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Tufts University biologists have demonstrated (using a frog model*) for the first time that it is possible to prevent tumors from forming (and to normalize tumors after they have formed) by using optogenetics (light) to control bioelectrical signalling among cells.
Light/bioelectric control of tumors
Virtually all healthy cells maintain a more negative voltage in the cell interior compared with the cell exterior. But the opening and closing of ion channels in the cell membrane can cause the voltage to become more positive (depolarizing the cell) or more negative (polarizing the cell). That makes it possible to detect tumors by their abnormal bioelectrical signature before they are otherwise apparent.
The study was published online in an open-access paper in Oncotarget on March 16.
The use of light to control ion channels has been a ground-breaking tool in research on the nervous system and brain, but optogenetics had not yet been applied to cancer.
The researchers first injected cells in Xenopus laevis (frog) embryos with RNA that encoded a mutant RAS oncogene known to cause cancer-like growths.
The researchers then used blue light to activate positively charged ion channels,which induced an electric current that caused the cells to go from a cancer-like depolarized state to a normal, more negative polarized state. The did the same with a green light-activated proton pump, Archaerhodopsin (Arch). Activation of both agents significantly lowered the incidence of tumor formation and also increased the frequency with which tumors regressed into normal tissue.
“These electrical properties are not merely byproducts of oncogenic processes. They actively regulate the deviations of cells from their normal anatomical roles towards tumor growth and metastatic spread,” said senior and corresponding author Michael Levin, Ph.D., who holds the Vannevar Bush chair in biology and directs the Center for Regenerative and Developmental Biology at Tufts School of Arts and Sciences.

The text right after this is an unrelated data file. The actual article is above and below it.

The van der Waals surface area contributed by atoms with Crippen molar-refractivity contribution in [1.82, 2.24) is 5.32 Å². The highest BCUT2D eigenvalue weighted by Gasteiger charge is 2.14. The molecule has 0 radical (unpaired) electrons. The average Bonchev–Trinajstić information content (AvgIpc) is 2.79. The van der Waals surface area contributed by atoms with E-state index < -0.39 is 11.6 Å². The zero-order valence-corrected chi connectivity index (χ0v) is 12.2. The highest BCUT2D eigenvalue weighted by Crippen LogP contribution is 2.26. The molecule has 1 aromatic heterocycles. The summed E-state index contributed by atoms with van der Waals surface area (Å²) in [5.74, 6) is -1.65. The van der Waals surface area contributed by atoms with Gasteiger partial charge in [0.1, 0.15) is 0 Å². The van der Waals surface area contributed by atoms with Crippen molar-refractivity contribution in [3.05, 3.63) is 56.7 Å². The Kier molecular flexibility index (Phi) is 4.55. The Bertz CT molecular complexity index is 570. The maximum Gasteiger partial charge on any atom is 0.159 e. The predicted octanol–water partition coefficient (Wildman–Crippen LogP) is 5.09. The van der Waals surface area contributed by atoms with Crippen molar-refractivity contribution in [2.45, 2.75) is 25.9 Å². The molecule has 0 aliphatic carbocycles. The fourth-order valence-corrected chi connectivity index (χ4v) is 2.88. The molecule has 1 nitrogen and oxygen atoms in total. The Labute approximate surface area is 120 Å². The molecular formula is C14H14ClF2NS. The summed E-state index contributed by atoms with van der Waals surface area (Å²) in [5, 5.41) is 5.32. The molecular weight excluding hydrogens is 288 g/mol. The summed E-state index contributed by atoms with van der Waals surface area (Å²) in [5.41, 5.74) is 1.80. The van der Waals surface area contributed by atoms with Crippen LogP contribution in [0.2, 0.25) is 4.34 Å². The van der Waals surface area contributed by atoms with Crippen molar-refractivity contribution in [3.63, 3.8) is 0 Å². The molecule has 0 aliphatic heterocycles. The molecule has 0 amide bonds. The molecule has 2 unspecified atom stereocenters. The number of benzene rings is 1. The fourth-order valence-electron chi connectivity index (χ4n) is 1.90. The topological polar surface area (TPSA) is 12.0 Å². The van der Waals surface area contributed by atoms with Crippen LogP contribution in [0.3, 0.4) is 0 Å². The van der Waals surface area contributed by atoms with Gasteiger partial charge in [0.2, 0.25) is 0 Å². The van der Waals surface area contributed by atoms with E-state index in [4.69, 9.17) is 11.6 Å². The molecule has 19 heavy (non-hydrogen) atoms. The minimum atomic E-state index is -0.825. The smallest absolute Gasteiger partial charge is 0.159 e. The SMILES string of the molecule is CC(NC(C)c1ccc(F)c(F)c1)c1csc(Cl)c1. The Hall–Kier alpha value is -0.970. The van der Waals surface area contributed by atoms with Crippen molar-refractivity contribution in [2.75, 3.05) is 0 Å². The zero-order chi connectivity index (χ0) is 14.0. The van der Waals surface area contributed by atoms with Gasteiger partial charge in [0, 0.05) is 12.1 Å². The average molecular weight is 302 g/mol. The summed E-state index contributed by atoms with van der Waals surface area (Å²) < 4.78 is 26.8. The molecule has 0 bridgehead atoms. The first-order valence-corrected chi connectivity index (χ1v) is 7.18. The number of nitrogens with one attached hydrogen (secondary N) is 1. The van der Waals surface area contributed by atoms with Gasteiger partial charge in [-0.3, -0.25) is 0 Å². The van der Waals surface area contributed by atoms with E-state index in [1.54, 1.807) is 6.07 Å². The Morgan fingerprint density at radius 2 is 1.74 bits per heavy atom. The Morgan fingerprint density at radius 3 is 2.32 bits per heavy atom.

“Discovering new ways to specifically control this bioelectrical signaling could be an important path towards new biomedical approaches to cancer. This provides proof of principle for a novel class of therapies which use light to override the action of oncogenic mutations,” said Levin. “Using light to specifically target tumors would avoid subjecting the whole body to toxic chemotherapy or similar reagents.”
This work was supported by the G. Harold and Leila Y. Mathers Charitable Foundation.
* Frogs are a good model for basic science research into cancer because tumors in frogs and mammals share many of the same characteristics. These include rapid cell division, tissue disorganization, increased vascular growth, invasiveness and cells that have an abnormally positive internal electric voltage.
Abstract of Use of genetically encoded, light-gated ion translocators to control tumorigenesis
It has long been known that the resting potential of tumor cells is depolarized relative to their normal counterparts. More recent work has provided evidence that resting potential is not just a readout of cell state: it regulates cell behavior as well. Thus, the ability to control resting potential in vivo would provide a powerful new tool for the study and treatment of tumors, a tool capable of revealing living-state physiological information impossible to obtain using molecular tools applied to isolated cell components. Here we describe the first use of optogenetics to manipulate ion-flux mediated regulation of membrane potential specifically to prevent and cause regression of oncogene-induced tumors. Injection of mutant-KRAS mRNA induces tumor-like structures with many documented similarities to tumors, in Xenopus tadpoles. We show that expression and activation of either ChR2D156A, a blue-light activated cation channel, or Arch, a green-light activated proton pump, both of which hyperpolarize cells, significantly lowers the incidence of KRAS tumor formation. Excitingly, we also demonstrate that activation of co-expressed light-activated ion translocators after tumor formation significantly increases the frequency with which the tumors regress in a process called normalization. These data demonstrate an optogenetic approach to dissect the biophysics of cancer. Moreover, they provide proof-of-principle for a novel class of interventions, directed at regulating cell state by targeting physiological regulators that can over-ride the presence of mutations.
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